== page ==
Continued Expansion: Lace Curtain and Shanty Irish

       The 1870's were to see the Irish spread ever westward, occupying most of the territory from the lake to Bridge Avenue, as far west as West 65th Street. It was called Gordon Avenue in those days and there wasn't much beyond it, except for a few scattered farms. By 1880 a new parish, St. Colman's, was created for the Irish who lived in that section. Thus, the West Side Irish had need for a third church although they were compressed into a territory only 40 blocks long by 20 wide.

       By this time the Irish were getting numerous enough to create sections within their own enclave. They were also beginning to separate as to their degree of upward mobility. It was a time for labeling one another. When those who moved up the ladder of success more rapidly began moving into larger frame houses and taking on fancy airs, they were dubbed "Lace Curtain." They, in turn, referred to there less fortunate brethren as "Shanty" or "Pig in the Parlor Irish." There were yet other derogatory terms exchanged, some reaching back to events or conduct in the old country, which shows that the Irish felt a measure of success here. An especially insulting term was "Achill Irish," which alluded to the supposed traitorous conduct of the people who inhabited that island off the coast of Mayo during the bad days.




       Thoush insults were freely exchanged, the rival factions of Irishtown generally made no big deal of the jealousies that existed. There were, to be sure, occasional physical confrontations, highlighted by fistfights and the breaking of boards over one another's heads, but nothing to get excited about, much less alter one's way of living.

       Of all the Irish who settled here, the most self-conscious were those who lived hard by St. Malachi's spire. Taunted by the more affluent Irish, that is the ones who could afford curtains in the windows of their residences, the "Angle Irish" became the most chauvinistic of the Irish in Cleveland and by far the most resentful of having their turf invaded.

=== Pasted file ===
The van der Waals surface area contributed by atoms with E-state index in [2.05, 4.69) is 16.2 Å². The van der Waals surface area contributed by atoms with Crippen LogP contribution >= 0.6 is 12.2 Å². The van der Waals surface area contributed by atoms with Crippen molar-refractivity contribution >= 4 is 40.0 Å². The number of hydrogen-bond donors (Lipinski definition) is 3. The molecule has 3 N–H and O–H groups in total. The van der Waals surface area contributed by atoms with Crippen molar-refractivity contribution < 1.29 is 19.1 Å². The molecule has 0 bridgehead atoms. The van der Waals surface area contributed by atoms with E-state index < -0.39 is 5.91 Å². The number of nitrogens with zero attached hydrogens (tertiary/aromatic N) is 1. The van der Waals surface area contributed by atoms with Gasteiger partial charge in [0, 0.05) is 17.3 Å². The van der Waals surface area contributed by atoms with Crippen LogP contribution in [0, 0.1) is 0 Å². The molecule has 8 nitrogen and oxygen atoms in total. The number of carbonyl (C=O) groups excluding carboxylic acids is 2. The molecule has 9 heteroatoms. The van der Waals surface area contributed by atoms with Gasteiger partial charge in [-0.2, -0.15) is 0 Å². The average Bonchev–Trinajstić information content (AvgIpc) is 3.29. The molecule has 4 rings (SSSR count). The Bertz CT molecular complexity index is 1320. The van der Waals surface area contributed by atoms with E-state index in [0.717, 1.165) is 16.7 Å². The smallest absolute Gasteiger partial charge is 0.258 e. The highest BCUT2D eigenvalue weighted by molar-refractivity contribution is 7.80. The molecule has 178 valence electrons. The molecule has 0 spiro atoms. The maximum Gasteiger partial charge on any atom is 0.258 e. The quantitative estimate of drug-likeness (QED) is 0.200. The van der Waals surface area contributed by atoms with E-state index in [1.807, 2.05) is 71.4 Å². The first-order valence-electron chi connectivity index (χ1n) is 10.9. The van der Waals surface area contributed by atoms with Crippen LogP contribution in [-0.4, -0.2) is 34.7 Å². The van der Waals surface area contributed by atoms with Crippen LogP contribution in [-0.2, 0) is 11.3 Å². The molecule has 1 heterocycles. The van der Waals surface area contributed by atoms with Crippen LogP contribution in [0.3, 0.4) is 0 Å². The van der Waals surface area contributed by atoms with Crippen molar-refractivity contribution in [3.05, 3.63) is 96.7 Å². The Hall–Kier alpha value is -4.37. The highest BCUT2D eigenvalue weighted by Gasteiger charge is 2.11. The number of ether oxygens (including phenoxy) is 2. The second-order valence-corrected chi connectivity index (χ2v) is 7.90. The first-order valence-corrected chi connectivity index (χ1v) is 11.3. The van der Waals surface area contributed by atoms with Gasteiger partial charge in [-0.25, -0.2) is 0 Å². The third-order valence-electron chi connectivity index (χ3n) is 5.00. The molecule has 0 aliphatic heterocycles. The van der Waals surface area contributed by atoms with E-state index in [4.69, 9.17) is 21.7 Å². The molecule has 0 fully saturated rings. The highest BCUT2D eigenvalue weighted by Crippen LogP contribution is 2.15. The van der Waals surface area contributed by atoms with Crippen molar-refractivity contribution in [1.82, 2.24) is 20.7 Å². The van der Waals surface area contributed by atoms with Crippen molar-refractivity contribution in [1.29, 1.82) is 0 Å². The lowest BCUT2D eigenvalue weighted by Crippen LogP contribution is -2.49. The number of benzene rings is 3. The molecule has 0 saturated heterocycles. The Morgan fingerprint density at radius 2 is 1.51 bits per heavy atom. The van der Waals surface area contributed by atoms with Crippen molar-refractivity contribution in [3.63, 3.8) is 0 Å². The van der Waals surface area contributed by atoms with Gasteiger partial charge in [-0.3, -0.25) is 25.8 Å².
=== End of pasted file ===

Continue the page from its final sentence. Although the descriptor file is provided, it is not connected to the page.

It was not uncommon for a "Lace Curtain" type, should he chance to meet a lass from "The Angle," arrange to meet her in neutral territory, such as the corner of West 25th Street and Detroit Avenue. This was to be preferred to enduring real and imagined threats from the lass' brothers, cousins and even unrelated members of the Angle fraternity. After an evening of courting, he would say his good night at that corner and watch his beloved disappear into the darkness.

       While it may sound somewhat ungallant, it made a great deal of sense for two reasons -- first, it saved him a possible beating and secondly, there was no need for him to accompany her merely for safety's sake. No one in any section of Cleveland's .....




Irishtown could recall an incident of a woman being molested. Men were mugged and robbed, certainly, but a woman -- never. It was the code and it was respected even by the bad bloods.

       That is not to say that the Irish as a race were miraculously exempted from the fragility of man called concupiscence. They did commit sins of the flesh, as Whiskey Island's bawdy houses attested, but the molestation of a "daycint" woman was considered the most detestable action of man and one of the deadliest sins it was possible to commit. The Irish view of carnality was almost the equal of the Puritans. Besides, to dispel passion they had "the creature," which was, more often than not, up to the Job.

       Chastity was a virtue held in deep respect by the vast majority of the Irish who lived here in the 19th Century, especially the latter half, and it was by no means meant for women alone. The men were expected to be equally chaste and no double standard would be accommodated -- that was for Latins who couldn't control their emotions and South Sea island pagans who didn't know any better. Heaven only knows how many times that message came thundering down from a pulpit on high, complete with vivid descriptions of hell's fires and the souls who would be tortured there for all eternity, all because they had fallen victim to the pleasures of the flesh.